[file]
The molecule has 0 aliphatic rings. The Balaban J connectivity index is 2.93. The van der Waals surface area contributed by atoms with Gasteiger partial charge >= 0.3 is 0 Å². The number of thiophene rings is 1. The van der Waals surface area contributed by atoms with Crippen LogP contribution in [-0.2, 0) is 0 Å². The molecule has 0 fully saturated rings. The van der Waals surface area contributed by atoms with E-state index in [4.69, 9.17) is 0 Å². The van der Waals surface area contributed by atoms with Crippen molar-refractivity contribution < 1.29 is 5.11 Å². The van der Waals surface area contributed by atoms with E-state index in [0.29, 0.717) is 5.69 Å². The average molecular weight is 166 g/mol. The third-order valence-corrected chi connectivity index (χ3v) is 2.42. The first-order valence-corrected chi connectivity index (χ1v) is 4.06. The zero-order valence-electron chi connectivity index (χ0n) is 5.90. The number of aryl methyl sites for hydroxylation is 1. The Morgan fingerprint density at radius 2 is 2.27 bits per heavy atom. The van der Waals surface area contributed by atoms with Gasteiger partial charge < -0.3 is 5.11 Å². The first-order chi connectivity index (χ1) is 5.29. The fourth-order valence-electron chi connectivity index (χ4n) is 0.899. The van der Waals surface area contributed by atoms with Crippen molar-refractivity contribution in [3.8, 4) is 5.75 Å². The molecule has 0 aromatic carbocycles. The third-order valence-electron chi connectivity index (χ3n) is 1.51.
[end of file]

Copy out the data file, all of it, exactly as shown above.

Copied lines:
The molecule has 0 aliphatic rings. The Balaban J connectivity index is 2.93. The van der Waals surface area contributed by atoms with Gasteiger partial charge >= 0.3 is 0 Å². The number of thiophene rings is 1. The van der Waals surface area contributed by atoms with Crippen LogP contribution in [-0.2, 0) is 0 Å². The molecule has 0 fully saturated rings. The van der Waals surface area contributed by atoms with E-state index in [4.69, 9.17) is 0 Å². The van der Waals surface area contributed by atoms with Crippen molar-refractivity contribution < 1.29 is 5.11 Å². The van der Waals surface area contributed by atoms with E-state index in [0.29, 0.717) is 5.69 Å². The average molecular weight is 166 g/mol. The third-order valence-corrected chi connectivity index (χ3v) is 2.42. The first-order valence-corrected chi connectivity index (χ1v) is 4.06. The zero-order valence-electron chi connectivity index (χ0n) is 5.90. The number of aryl methyl sites for hydroxylation is 1. The Morgan fingerprint density at radius 2 is 2.27 bits per heavy atom. The van der Waals surface area contributed by atoms with Gasteiger partial charge < -0.3 is 5.11 Å². The first-order chi connectivity index (χ1) is 5.29. The fourth-order valence-electron chi connectivity index (χ4n) is 0.899. The van der Waals surface area contributed by atoms with Crippen molar-refractivity contribution in [3.8, 4) is 5.75 Å². The molecule has 0 aromatic carbocycles. The third-order valence-electron chi connectivity index (χ3n) is 1.51.